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Abu Dhabi-based holding company Privinvest had begun arbitration proceedings to claim compensation against three Mozambican state-owned companies at the centre of $2 billion debt scandal. Abu Dhabi-based holding company Privinvest had begun arbitration proceedings to claim compensation against three Mozambican state-owned companies at the centre of $2 billion debt scandal.

Why is America involved in the Mozambique “tuna scandal”?

Written by  Gil Kapen Aug 04, 2019

If you do business globally as a multinational company, employee or consultant, you might wish to follow the convoluted U.S. legal case against Lebanese ship salesman Jean Boustani. 

Boustani was the chief sales executive of a global shipbuilding company, Privinvest, based in the Middle East with operating shipyards in France, Germany and elsewhere. Privinvest has built vessels and systems for about 40 navies to protect their waters.

In 2012, when the Mozambique government launched a series of maritime projects to build a tuna fishing fleet, shipyard facilities and a coastal navy to protect its waters, Boustani helped Privinvest win the contracts. 

But after Privinvest delivered the vessels and systems, Mozambique abandoned the projects, defaulted on $2 billion in debt financing and was accused of hiding most of the debt from the International Monetary Fund, which suspended its assistance to the impoverished nation. The Mozambique “tuna bond scandal” is, like sloppily managed fishing nets, a tangled mess. 

As authorities cast about for culprits, Boustani sits in a New York jail awaiting trial on charges of conspiracy to commit securities fraud, wire fraud and money laundering. In January, U.S. agents seized Boustani at New York’s John F. Kennedy airport. A U.S. judge rejected Boustani’s request for a $20 million bail and house arrest, declaring him a flight risk because he was not a U.S. citizen or resident and had no ties in the U.S. 

That’s exactly the problem with the U.S. case against Boustani. He’s not an American, he didn’t work for an American company and he didn’t do any business in America. Any harm he caused to Americans is unspecified. These facts and others have given rise to criticism of the case in the U.S., including a commentary published in July in The Washington Times.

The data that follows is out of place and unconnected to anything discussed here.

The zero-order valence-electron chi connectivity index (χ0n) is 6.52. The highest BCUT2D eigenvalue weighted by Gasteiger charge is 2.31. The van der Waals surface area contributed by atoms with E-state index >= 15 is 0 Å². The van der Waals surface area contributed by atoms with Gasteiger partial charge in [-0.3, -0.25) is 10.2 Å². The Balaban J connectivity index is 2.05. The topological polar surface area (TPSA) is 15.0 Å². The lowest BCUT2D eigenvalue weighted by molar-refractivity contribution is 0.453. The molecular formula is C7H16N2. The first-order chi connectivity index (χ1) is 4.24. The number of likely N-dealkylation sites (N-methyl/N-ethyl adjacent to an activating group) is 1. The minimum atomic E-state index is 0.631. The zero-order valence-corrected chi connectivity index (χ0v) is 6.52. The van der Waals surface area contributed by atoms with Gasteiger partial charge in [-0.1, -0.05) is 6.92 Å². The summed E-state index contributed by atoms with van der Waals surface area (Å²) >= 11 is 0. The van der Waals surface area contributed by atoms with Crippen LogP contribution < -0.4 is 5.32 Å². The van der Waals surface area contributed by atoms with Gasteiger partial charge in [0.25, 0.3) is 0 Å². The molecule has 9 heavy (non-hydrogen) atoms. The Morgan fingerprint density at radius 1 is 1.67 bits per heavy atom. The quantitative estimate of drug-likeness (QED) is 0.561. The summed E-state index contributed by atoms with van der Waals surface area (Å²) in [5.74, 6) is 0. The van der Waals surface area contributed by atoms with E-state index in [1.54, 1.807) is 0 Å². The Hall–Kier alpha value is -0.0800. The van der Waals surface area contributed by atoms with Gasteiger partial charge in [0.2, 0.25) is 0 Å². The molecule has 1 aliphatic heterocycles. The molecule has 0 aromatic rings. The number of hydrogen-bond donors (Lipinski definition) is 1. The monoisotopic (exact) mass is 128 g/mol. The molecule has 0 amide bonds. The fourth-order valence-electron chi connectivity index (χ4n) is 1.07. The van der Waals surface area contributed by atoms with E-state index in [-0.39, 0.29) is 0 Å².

The U.S. case against Boustani tries to prove he was the “mastermind” of a deal corrupted by bribes and kickbacks that harmed U.S. investors through the defaulted Mozambique loans. Boustani denies the charges and says he had nothing to do with the creation or sale of the Mozambique debt, which was handled by Europe investment banks. Nor did Boustani receive any money from the Mozambique debt sales, he says. The U.S. case also curiously fails to name any specific debt security or investor Boustani allegedly harmed.

Boustani’s case raises knotty questions about America’s role as world policeman in commercial matters.  Can the U.S. claim the power to seize and jail non-U.S. business executives and try them under U.S. business laws, especially if their alleged crimes didn’t happen on U.S. soil or harm U.S. citizens or entities? Can non-Americans like Boustani be held to U.S. laws? If so, does that invite other nations to retaliate?

In Boustani’s case, his defense points out that he’s a Lebanese citizen who worked for a Middle Eastern company while Mozambique government-sponsored companies made alleged false statements to obtain loans from European investment banks. In addition, the defense adds, the banks sold the debt securities to buyers across the world in a series of foreign transactions. As Boustani asks, “What does this case have to do with the United States?” 

The question goes well beyond Boustani’s plight and into the U.S. role of involving itself in crimes beyond its borders.

U.S. President Donald J. Trump has declared that America is not the world’s policeman. The U.S. court system is also challenging America’s right to police global business beyond its shores.

A few years ago, British citizen Lawrence Hoskins, who worked in France for the United Kingdom subsidiary of the Paris-headquartered global power and transportation company Alstom, was convicted of being part of a scheme to bribe Indonesian officials to win a $118 million power contract. U.S. authorities claimed jurisdiction in the matter because Alstom’s U.S. subsidiary allegedly was involved in retaining consultants that arranged the bribes. 

Hoskins never worked for Alstom’s U.S. subsidiary in any direct capacity and never traveled to the United States for the deal. But prosecutors said Hoskins communicated with the accused consultants and one had a bank account in the U.S. state of Maryland. This, U.S. authorities claimed, constituted a crime in America. 

A U.S. appeals court rejected this view. That’s a helpful clarification for anyone—in Africa and beyond—who is involved in global commerce. But Lawrence Hoskins’s exoneration doesn’t free Jean Boustani from his U.S. charges and New York jail. Not yet. 

The U.S. and every other nation understandably demand the right to capture and try global terrorists, drug traffickers and other criminals that threaten their people. But if America can charge a Lebanese ship salesman working for a Middle Eastern company over a transaction in Mozambique financed by European banks alleging tenuous harm to Americans, then is anyone involved in international commerce safe from U.S. policing? The Boustani case is worth watching to find out.

Gil Kapen is a Special Advisor at the American Jewish International Relations Institute and a former staffer on the House Subcommittee on Africa.